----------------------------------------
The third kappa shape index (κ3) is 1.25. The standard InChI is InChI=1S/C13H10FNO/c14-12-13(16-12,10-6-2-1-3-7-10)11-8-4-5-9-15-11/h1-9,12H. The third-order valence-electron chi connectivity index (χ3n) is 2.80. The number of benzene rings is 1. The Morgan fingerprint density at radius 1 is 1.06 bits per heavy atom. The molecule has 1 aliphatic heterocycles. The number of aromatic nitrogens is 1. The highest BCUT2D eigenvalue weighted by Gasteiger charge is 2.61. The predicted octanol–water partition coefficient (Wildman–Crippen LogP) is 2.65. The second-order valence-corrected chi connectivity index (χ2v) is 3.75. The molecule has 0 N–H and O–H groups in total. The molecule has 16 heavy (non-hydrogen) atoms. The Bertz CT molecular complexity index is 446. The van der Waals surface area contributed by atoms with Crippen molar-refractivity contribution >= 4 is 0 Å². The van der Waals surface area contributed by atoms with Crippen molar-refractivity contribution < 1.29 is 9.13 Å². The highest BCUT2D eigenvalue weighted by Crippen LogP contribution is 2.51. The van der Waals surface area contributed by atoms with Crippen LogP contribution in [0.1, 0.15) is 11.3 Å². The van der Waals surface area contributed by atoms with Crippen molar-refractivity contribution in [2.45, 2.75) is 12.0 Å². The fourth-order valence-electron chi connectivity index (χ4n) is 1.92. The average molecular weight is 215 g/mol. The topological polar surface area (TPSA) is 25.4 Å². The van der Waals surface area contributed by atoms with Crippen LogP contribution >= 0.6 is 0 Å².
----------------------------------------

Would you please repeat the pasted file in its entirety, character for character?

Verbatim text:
The third kappa shape index (κ3) is 1.25. The standard InChI is InChI=1S/C13H10FNO/c14-12-13(16-12,10-6-2-1-3-7-10)11-8-4-5-9-15-11/h1-9,12H. The third-order valence-electron chi connectivity index (χ3n) is 2.80. The number of benzene rings is 1. The Morgan fingerprint density at radius 1 is 1.06 bits per heavy atom. The molecule has 1 aliphatic heterocycles. The number of aromatic nitrogens is 1. The highest BCUT2D eigenvalue weighted by Gasteiger charge is 2.61. The predicted octanol–water partition coefficient (Wildman–Crippen LogP) is 2.65. The second-order valence-corrected chi connectivity index (χ2v) is 3.75. The molecule has 0 N–H and O–H groups in total. The molecule has 16 heavy (non-hydrogen) atoms. The Bertz CT molecular complexity index is 446. The van der Waals surface area contributed by atoms with Crippen molar-refractivity contribution >= 4 is 0 Å². The van der Waals surface area contributed by atoms with Crippen molar-refractivity contribution < 1.29 is 9.13 Å². The highest BCUT2D eigenvalue weighted by Crippen LogP contribution is 2.51. The van der Waals surface area contributed by atoms with Crippen LogP contribution in [0.1, 0.15) is 11.3 Å². The van der Waals surface area contributed by atoms with Crippen molar-refractivity contribution in [2.45, 2.75) is 12.0 Å². The fourth-order valence-electron chi connectivity index (χ4n) is 1.92. The average molecular weight is 215 g/mol. The topological polar surface area (TPSA) is 25.4 Å². The van der Waals surface area contributed by atoms with Crippen LogP contribution >= 0.6 is 0 Å².